By the London Technology team
Vodafone in potential merger as BT seek EE takeover fast-track
The CEO of Liberty Global caused a stir by suggesting that Liberty could merge with Vodafone. Liberty already own Virgin Media and purchasing one of the three remaining mobile network operators could see more telco consolidation as firms move to offer ‘quad play’ (broadband, home phone, mobile and TV) services.
The rumours come in a week where BT formally requested that the Competition and Markets Authority fast-tracked their takeover of EE, which would give BT the biggest fixed and biggest mobile network in the UK. Reuters carried the Liberty Global and Vodafone story whilst The Guardian wrote about BT.
O ye of little faith
Civil servants have little confidence that Whitehall IT teams can digitise and transform the way government works, according to a report by Eduserv, a not-for-profit organisation and registered charity which provides IT services to the public sector.
87% of senior decision makers working in central government want IT to improve service delivery but only 35% are confident IT will deliver that. Additionally, most decision makers also lack confidence that their key priorities for IT will be supported by sufficient investment. The digitisation of public services will be a key issue this Parliament, as the Government seeks to find further savings in already stretched departmental budgets. The Home Secretary Theresa May has already told the Police Federation that “significant efficiencies” will have to be found in policing budgets and will partly be achieved by improved IT and collaborative working.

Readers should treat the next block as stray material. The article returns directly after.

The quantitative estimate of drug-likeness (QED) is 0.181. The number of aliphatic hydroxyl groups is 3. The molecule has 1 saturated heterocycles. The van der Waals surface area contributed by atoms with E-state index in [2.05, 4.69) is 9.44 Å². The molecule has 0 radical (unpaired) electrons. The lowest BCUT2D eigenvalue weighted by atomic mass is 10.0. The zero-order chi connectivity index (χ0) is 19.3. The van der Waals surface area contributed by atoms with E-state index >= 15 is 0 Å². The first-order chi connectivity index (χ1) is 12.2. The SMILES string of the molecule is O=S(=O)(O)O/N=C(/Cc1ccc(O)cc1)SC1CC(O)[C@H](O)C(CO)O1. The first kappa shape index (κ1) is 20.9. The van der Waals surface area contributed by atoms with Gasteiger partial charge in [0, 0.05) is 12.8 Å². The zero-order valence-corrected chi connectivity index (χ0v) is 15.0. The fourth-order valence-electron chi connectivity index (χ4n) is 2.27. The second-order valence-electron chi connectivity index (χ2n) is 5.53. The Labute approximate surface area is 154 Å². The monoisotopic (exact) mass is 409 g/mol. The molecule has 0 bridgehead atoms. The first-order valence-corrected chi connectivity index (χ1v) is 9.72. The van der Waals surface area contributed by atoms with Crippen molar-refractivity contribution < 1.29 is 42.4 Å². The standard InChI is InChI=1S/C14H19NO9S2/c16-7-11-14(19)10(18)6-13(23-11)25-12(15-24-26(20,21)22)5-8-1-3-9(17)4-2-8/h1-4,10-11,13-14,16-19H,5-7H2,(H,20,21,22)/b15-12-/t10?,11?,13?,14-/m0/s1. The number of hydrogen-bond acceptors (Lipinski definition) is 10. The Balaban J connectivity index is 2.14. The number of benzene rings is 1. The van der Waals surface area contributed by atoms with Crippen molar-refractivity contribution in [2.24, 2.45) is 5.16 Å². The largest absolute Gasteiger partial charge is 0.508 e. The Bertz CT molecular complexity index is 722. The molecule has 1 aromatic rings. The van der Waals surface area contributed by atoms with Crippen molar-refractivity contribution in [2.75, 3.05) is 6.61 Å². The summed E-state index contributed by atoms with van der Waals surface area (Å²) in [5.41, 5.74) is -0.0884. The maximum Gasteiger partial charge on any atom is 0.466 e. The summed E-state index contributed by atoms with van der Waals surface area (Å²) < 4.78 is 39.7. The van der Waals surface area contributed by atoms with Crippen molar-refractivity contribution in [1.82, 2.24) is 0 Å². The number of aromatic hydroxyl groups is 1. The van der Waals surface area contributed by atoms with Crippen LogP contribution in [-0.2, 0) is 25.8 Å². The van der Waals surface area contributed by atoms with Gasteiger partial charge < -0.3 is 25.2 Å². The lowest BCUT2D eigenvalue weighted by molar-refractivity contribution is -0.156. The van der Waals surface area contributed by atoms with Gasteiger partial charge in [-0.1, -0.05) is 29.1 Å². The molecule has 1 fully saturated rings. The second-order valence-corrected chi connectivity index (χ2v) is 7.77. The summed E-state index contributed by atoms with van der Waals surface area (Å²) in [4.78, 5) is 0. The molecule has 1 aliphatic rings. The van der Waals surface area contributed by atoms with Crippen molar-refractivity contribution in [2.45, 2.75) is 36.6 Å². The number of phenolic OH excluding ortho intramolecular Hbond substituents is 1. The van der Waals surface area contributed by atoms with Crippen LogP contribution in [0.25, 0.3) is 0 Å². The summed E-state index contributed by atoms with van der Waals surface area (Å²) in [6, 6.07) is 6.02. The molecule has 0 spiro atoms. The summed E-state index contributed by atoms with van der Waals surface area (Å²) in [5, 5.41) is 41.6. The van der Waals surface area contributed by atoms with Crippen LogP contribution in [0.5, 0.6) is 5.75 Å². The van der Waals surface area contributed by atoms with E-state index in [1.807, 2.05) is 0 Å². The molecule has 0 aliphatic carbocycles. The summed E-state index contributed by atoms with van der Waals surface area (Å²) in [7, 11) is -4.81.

You can find excellent summaries of the report by Computing and ITPRO.
The internet and the 2015 General Election
Writing for the Hansard Society’s excellent ‘Britain Votes 2015’ series, Dr Andy Williamson’s article examined the role of social media in the election. Williamson spoke on the same topic at Nominet’s Internet Policy Forum this week, arguing that whilst digital did not win the election, it did shape the campaign. He pointed to the volume of social media activity, referencing the Demos statistic that the #GE2015 hashtag was mentioned over 265,000 times by 9pm on polling day, yet argued that social media served more like an echo chamber than a debating forum.
@Andy_Williamson also praised social media’s ability to boost online voter registration efforts and inform people about the parties’ respective policy positions via vote-matching applications. In conclusion, Williamson said, “the use of the internet in elections is still relatively new, unregulated and too uncritically accepted”.